This summer I'm in a Bible study going through Philippians. We established last week that the theme of the book is joy ("Rejoice in the Lord always, and again I say, rejoice!" (4:4)). The average English translation has about 12 uses of joy/joyful/rejoice altogether.
The Greek text is a little more complex. Most of the words we translate as "joy" are forms of the root χαρα, but three of them are καυχημα. Then I tried marking every appearance of χαρα or καυχημα, no matter how it was translated. Total: 25. This book is oozing with joy, but not always in the way we might expect.
Many of the instances of χαρα are translated as "grace", as in 1:2: "Grace to you and peace from God our Father...." The closing blessing is the same: "The grace of our Lord Jesus Christ be with you all" (4:23). If we were to be unconventional and translate χαρα as "joy," the book's "theme" would be built right into its opening and closing lines, not just sprinkled across the middle.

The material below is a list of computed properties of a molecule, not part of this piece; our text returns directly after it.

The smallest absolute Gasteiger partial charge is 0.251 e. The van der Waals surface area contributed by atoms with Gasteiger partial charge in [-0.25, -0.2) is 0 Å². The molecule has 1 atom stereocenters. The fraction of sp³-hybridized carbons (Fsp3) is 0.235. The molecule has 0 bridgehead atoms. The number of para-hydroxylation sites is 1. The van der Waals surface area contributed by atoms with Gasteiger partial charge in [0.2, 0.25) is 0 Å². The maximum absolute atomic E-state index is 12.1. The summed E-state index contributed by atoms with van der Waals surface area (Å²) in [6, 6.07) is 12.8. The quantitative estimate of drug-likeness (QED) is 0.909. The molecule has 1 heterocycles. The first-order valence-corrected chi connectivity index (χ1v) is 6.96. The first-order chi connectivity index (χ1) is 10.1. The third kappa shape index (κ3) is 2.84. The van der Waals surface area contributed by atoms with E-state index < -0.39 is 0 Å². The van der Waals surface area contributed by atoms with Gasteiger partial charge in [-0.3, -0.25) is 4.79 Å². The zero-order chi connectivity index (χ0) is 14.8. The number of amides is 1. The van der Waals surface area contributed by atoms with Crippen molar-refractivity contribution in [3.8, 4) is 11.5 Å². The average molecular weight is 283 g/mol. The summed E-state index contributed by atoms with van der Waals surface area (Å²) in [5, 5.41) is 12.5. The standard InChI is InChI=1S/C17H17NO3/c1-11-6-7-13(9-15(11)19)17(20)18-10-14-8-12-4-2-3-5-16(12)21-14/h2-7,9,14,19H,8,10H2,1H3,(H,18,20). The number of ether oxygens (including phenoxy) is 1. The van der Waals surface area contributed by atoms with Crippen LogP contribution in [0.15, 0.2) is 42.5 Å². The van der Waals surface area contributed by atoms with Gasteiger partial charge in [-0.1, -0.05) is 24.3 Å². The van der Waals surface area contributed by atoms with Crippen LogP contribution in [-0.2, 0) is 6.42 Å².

It makes sense for joy and grace to be closely related concepts. How else could we be joyful if not for God's grace? Here, they're two sides of the same coin. However, some of the forms of χαρα add a new dimension to our idea of what "joy" and "grace" look like. For instance, we partake of grace with Paul in his chains (1:7).
Later, Paul says this: "To you it has been granted on behalf of Christ, not only to believe in Him, but also to suffer for His sake" (1:29). "Granted" is a verb form of χαρα: these things have been graced to us. And, as Paul points out, it's not that hard to be joyful about this tough grace, because we're imitating Jesus, which means that our suffering has a purpose.
"Let this mind be in you which was also in Christ Jesus... He humbled Himself and became obedient to the point of death, even the death of the cross. Therefore God also has highly exalted Him and given Him the name which is above every name" (2:5, 8-9). "Given" is χαρα again. Lest we think grace is something like cough syrup, vaguely beneficial but also pretty unpleasant, Paul makes it clear that the same grace also means joy, because we look to our reward.
That's the joy that Philippians is all about: not just the stuff of happy-clappy praise choruses, but the certainty that our sufferings are always rooted in grace.